“I am not afraid of storms for I am learning how to sail my ship.” – Louisa May Alcott
Feeling stuck is such an awful feeling, isn’t it? People often use this term when they’re frustrated and can’t think of anything they could do in that moment to change their situation. A stuck feeling sometimes accompanies fatigue, sadness, anger, and even shame.
A close friend’s family has a property near Kamloops, BC. The snow falls heavily up there in the winter months and it is only accessible by a long dirt road which isn’t always plowed. Four of us drove up there a few years ago in a vehicle that had never made the trek before. Sure enough, our driver overestimated the turning radius and we ended up in a snow bank. We were stuck in a very literal sense of the word. After realizing that no amount of pedal pushing would get us moving, we had a few options. We could call for help, we could start shovelling a path so the wheels could get some traction, or we could walk the final few kilometers to the house with our luggage in tow. We were tired and we were frustrated, but we had to do something if we didn’t want to spend a night sleeping in a cold car.
I think of this scenario often when I’m feeling stuck. In this day and age with cell phones and satellites, getting a car stuck in the snow is not usually a dire situation. Compared to the stresses of caring for loved ones, making sure we can pay our bills on time, and meeting the demands of work and social lives, getting a car out of the snow just doesn’t seem like a big deal. What makes the comparison so appealing is the role our attitude plays when dealing with any situation you may feel stuck in. There were things we could do when we realized our car was stuck in the snow, but we could have also lamented the fact that we didn’t leave the city earlier, that we didn’t have better tires, or that we didn’t arrange for the road to be plowed.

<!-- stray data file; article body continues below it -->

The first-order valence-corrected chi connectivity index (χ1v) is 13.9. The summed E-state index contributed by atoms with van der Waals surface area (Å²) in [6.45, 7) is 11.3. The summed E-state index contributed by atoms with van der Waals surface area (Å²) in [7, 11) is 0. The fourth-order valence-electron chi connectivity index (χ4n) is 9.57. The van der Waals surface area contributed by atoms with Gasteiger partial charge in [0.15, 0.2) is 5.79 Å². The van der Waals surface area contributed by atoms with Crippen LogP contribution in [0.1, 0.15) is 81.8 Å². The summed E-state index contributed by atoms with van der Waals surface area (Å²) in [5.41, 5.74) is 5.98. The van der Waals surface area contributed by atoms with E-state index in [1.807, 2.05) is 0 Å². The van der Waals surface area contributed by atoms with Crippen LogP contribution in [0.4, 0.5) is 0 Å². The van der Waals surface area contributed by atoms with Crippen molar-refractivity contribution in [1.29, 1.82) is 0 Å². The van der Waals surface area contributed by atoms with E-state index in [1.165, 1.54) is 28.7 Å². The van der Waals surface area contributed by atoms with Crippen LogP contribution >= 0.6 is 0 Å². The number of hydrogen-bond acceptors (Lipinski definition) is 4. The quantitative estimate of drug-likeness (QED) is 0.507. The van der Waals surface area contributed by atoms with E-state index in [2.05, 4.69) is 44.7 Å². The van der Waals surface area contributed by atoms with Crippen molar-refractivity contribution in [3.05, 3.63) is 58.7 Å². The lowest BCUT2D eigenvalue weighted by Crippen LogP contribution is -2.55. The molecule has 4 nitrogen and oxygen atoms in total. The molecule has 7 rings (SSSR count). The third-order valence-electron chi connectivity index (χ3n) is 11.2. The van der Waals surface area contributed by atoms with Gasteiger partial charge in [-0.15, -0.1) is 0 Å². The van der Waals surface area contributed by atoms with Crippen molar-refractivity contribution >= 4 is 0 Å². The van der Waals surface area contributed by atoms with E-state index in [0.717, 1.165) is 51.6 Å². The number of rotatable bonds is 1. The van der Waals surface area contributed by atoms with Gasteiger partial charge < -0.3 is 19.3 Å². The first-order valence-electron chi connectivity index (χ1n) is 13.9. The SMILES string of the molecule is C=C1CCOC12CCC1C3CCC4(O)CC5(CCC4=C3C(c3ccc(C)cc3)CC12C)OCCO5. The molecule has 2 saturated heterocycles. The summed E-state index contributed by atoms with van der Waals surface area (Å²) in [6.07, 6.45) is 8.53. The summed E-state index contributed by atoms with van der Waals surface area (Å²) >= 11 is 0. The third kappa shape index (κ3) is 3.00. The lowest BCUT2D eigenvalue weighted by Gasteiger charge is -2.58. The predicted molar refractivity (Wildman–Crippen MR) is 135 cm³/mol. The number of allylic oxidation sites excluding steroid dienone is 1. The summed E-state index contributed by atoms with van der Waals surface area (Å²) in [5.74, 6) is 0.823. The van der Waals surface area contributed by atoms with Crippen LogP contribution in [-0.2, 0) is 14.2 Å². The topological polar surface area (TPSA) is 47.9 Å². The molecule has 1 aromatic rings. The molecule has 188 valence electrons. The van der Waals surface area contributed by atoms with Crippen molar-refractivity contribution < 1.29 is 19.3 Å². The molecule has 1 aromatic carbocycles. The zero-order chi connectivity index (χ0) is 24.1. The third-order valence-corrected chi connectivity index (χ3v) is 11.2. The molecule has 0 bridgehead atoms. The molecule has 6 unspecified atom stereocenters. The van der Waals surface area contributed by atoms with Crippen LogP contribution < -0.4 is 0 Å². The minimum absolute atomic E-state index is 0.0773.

When we free ourselves from the feeling of being stuck, we may still have a growing to-do list, stresses, worries, and problems to solve. Even though the situation is the same, once we can see our options, we are able to do something.
So, what can you do when you are feeling stuck? Here are 5 suggestions.
Go for a walk.
One of the best things you can do when you’re feeling stuck is to change your physical environment, even if it’s just for 10 or 20 minutes. Leave your phone at home and get outside. If mobility is an issue, find a comfortable bench or even sit beside a window in your home for a few minutes and really notice your surroundings. This mini-escape can often be enough to change your perspective.
Do a quick grounding exercise.
My favourite grounding exercise takes less than a minute and can be done anywhere without anyone being the wiser. Take a deep breath, in and out. Focus on three things you can see. Right now, I am looking at my fingers type on the keyboard, the words moving across the screen, my notepad reflected in my coffee mug. Focus on three things you can hear. I can hear the air conditioner whirring above my head, the printer ejecting paper, and a colleague’s heals clicking down the hall. Focus on three things you can feel. I can feel my feet on the floor, a hair on my forehead, and my forearms resting on the desk.
Talk it out.
Feeling stuck often comes as a result of thoughts whirling around in your head until you’ve thought yourself in to a corner you can’t get out of. Talking to someone you feel comfortable with that will listen to what’s going on for you and help you sort it out can help give you some perspective on your situation.
Ask for help.
When you’re feeling stuck, you may also feel like you’re in it by yourself. By asking just one person for help with some of the things on your to-do list, you may find that feel a weight lift and realize that there are ways to handle your current situation. Asking for help can be tough! For more tips on how to do it, read this post.
What do you do when you’re feeling stuck? Please let us know in our comments!
Cassandra Van Dyck